How do you separate the artist from her art? Does one inform or dictate the other? To what extent were Maier and her choices shaped by the prevailing attitudes towards women during her time? To what extent is our understanding of and appreciation for her shaped by that of our time?
Faces Places (Visages, villages) (2017)
Faces Places is the film that inspired this article. It’s a French film about a collaboration between Agnes Varda and JR. Varda is an 89-year old ball of fire: a photographer, director and a leading member of the French New Wave Cinema. JR is a 33-year old photographer, street artist, and muralist. This film shows them traveling the byways of France, visiting small towns, ports, farms, and old industrial areas in which they explore the people, history and culture that made each distinct. The photographic displays they produce are striking, charming, and surprising. In a way, they monumentalize the ordinary. You must see them to appreciate them!
Faces Places uses the medium of photography to explore everyday people, living everyday lives, in unassuming places. Through the lens, we begin to understand these people, from dockworkers’ wives to farmers to a waitress. The camera brings out the dignity and meaning in their work and lives. Yet the photos and the art are ephemeral. They will fade with time, just as the villages and factories will (and already are) fading and crumbling as the world around them changes. In a way, the film and the photographs are both recording and reflecting on the passage of time and changing ways of life.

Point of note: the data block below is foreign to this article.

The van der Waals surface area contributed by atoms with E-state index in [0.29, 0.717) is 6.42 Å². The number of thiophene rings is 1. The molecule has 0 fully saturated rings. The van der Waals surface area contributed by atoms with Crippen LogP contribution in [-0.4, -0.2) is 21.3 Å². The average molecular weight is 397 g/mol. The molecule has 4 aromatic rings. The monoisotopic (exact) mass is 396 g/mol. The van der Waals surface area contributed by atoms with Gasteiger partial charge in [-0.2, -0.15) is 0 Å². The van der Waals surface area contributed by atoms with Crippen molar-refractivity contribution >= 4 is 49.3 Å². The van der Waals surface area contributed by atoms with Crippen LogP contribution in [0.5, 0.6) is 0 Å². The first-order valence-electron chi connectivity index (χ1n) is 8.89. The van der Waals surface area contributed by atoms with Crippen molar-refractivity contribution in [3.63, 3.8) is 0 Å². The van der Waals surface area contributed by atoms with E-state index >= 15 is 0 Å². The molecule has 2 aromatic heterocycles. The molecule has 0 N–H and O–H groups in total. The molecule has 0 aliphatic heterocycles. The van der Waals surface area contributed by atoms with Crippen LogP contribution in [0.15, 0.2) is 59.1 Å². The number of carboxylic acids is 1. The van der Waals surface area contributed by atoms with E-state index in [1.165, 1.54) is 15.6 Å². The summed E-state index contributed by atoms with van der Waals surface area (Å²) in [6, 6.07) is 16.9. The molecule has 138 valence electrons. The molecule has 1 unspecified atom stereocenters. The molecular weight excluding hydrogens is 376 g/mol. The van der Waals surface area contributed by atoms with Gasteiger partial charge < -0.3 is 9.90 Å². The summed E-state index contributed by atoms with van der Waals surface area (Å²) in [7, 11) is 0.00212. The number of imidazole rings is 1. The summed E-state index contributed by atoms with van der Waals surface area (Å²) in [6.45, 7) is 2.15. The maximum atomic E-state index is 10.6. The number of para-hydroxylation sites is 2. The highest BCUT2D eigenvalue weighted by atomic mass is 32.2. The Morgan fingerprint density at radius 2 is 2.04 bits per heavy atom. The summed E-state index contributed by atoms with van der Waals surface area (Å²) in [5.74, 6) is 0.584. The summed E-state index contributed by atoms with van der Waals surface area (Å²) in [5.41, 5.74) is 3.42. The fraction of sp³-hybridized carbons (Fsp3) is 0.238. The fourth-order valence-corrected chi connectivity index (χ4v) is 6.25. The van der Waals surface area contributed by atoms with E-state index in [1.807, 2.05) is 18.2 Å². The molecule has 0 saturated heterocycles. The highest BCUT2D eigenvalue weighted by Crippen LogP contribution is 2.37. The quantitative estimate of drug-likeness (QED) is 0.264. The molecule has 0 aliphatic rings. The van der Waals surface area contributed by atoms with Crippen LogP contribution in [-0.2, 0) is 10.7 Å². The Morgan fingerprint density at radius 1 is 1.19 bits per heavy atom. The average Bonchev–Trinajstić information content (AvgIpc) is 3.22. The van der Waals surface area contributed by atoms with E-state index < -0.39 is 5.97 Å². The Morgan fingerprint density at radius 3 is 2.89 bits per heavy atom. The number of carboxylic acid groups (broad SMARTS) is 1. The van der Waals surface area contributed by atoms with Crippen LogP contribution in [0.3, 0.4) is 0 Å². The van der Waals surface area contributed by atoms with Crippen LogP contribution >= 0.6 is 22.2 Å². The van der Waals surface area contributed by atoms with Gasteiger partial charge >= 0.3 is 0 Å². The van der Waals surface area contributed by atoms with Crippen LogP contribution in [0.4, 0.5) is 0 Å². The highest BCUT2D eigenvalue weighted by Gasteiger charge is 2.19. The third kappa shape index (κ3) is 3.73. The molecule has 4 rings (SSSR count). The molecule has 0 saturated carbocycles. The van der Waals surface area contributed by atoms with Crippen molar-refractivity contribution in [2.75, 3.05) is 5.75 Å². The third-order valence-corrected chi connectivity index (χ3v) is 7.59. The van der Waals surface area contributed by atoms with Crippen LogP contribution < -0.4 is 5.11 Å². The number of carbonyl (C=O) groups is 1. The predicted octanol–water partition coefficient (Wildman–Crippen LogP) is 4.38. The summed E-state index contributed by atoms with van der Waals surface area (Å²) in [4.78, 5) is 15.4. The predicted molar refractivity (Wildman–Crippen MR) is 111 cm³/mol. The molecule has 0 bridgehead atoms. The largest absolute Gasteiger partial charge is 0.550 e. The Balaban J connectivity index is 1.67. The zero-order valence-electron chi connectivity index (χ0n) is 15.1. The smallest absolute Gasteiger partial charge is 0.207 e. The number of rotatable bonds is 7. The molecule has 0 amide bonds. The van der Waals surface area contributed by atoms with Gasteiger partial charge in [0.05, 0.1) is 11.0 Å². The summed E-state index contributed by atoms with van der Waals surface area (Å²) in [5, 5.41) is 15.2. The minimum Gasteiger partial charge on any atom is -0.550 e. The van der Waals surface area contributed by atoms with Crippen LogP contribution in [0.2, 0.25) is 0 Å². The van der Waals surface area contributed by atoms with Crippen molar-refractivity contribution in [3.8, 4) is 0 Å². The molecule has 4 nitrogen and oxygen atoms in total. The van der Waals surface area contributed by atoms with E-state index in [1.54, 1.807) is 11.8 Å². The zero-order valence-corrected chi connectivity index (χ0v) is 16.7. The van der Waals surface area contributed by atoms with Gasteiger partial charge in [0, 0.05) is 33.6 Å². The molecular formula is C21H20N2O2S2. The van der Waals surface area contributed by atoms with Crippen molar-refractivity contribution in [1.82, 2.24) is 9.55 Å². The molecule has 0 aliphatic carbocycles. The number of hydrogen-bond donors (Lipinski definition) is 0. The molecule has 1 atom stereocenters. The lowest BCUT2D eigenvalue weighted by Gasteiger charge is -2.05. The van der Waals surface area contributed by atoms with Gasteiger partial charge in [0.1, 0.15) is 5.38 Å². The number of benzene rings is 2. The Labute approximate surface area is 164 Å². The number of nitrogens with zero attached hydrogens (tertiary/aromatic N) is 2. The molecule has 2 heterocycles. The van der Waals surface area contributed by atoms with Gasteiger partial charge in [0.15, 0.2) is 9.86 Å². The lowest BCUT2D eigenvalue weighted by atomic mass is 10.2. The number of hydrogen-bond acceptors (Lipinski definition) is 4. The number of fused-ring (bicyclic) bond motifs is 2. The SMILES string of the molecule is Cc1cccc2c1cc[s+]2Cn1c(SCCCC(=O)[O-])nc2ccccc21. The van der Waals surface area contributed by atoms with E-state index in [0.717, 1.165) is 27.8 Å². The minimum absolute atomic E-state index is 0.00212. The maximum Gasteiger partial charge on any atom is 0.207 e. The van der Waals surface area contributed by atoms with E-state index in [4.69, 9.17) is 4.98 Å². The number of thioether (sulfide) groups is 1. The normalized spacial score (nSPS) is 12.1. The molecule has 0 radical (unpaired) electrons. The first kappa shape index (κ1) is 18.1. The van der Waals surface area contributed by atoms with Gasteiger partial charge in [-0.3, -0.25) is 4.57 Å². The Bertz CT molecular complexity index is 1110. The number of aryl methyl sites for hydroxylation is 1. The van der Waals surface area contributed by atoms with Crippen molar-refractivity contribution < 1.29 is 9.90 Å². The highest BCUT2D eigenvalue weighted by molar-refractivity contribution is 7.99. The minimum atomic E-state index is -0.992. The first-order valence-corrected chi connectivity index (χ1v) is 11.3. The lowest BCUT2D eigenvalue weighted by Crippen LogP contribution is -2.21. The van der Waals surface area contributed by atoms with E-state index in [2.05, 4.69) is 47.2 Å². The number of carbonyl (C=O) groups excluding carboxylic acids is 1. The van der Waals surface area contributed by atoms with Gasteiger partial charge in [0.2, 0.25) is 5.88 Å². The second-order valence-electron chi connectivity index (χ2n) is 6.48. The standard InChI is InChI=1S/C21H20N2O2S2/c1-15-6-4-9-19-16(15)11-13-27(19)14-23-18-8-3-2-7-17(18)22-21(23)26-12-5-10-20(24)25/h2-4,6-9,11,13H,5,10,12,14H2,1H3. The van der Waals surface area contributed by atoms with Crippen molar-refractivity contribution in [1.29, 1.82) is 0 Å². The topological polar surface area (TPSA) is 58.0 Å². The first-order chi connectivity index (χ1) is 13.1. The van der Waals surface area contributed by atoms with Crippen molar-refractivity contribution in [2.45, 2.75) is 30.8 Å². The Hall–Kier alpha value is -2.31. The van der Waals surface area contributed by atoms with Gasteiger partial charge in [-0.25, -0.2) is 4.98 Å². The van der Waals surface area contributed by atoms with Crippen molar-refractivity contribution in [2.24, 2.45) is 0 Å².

We live in an era obsessed with celebrity and fame, of lionizing power and fortune. A Facebook and Instagram culture that puts fleeting attention on the here and now. A people infatuated with images of the most beautiful places and faces. Faces Places takes a sensitive look at the ordinary, the plebian, and reminds us of the beauty and goodness in the commonplace.
The viewer’s eyes are opened to a new way of seeing and appreciating the beauty in the familiar and common, whether people or landscapes. You’ll never approach a portrait session in the same way.
Faces Places won the 2017 Golden Eye Documentary Prize at Cannes and was nominated for the Academy Award for Best Documentary Feature at the 90th Academy Awards earlier this year.
Annie Liebovitz: Life Through a Lens (2008)
Originally broadcast on PBS American Masters, the film takes us through Liebovitz’s life and development as an artist. Written and directed by Annie’s younger sister, Barbara, it’s an unusually intimate look into how an inexperienced and naive young woman who talked her way into a photography assignment at Rolling Stone magazine wound up becoming a photographer of celebrities whose work is instantly recognizable.